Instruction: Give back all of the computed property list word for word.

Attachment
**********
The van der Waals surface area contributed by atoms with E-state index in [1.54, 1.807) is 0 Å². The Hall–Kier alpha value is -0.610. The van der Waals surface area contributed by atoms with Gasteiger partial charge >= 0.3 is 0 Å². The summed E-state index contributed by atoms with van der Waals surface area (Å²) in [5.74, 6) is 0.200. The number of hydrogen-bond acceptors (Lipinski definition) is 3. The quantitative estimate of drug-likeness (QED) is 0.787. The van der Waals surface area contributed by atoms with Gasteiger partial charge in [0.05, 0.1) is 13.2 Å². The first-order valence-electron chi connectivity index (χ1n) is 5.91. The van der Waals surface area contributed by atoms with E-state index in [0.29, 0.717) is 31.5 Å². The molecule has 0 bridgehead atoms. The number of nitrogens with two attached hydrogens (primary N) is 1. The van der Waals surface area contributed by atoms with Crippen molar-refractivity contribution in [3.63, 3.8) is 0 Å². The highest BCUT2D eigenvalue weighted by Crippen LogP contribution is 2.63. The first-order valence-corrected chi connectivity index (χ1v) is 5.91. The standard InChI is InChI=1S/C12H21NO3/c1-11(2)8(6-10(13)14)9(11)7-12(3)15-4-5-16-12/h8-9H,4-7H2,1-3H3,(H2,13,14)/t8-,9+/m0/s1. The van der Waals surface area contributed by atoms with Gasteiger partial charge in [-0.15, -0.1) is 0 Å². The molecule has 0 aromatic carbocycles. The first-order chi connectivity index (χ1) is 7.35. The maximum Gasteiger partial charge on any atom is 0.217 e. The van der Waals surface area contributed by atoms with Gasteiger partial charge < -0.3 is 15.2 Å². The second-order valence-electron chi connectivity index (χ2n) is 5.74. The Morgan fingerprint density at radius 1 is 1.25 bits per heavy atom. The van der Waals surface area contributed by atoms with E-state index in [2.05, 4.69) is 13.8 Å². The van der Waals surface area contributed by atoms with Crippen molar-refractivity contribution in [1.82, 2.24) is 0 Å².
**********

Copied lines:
The van der Waals surface area contributed by atoms with E-state index in [1.54, 1.807) is 0 Å². The Hall–Kier alpha value is -0.610. The van der Waals surface area contributed by atoms with Gasteiger partial charge >= 0.3 is 0 Å². The summed E-state index contributed by atoms with van der Waals surface area (Å²) in [5.74, 6) is 0.200. The number of hydrogen-bond acceptors (Lipinski definition) is 3. The quantitative estimate of drug-likeness (QED) is 0.787. The van der Waals surface area contributed by atoms with Gasteiger partial charge in [0.05, 0.1) is 13.2 Å². The first-order valence-electron chi connectivity index (χ1n) is 5.91. The van der Waals surface area contributed by atoms with E-state index in [0.29, 0.717) is 31.5 Å². The molecule has 0 bridgehead atoms. The number of nitrogens with two attached hydrogens (primary N) is 1. The van der Waals surface area contributed by atoms with Crippen molar-refractivity contribution in [3.63, 3.8) is 0 Å². The highest BCUT2D eigenvalue weighted by Crippen LogP contribution is 2.63. The first-order valence-corrected chi connectivity index (χ1v) is 5.91. The standard InChI is InChI=1S/C12H21NO3/c1-11(2)8(6-10(13)14)9(11)7-12(3)15-4-5-16-12/h8-9H,4-7H2,1-3H3,(H2,13,14)/t8-,9+/m0/s1. The van der Waals surface area contributed by atoms with Gasteiger partial charge in [-0.15, -0.1) is 0 Å². The molecule has 0 aromatic carbocycles. The first-order chi connectivity index (χ1) is 7.35. The maximum Gasteiger partial charge on any atom is 0.217 e. The van der Waals surface area contributed by atoms with Gasteiger partial charge < -0.3 is 15.2 Å². The second-order valence-electron chi connectivity index (χ2n) is 5.74. The Morgan fingerprint density at radius 1 is 1.25 bits per heavy atom. The van der Waals surface area contributed by atoms with E-state index in [2.05, 4.69) is 13.8 Å². The van der Waals surface area contributed by atoms with Crippen molar-refractivity contribution in [1.82, 2.24) is 0 Å².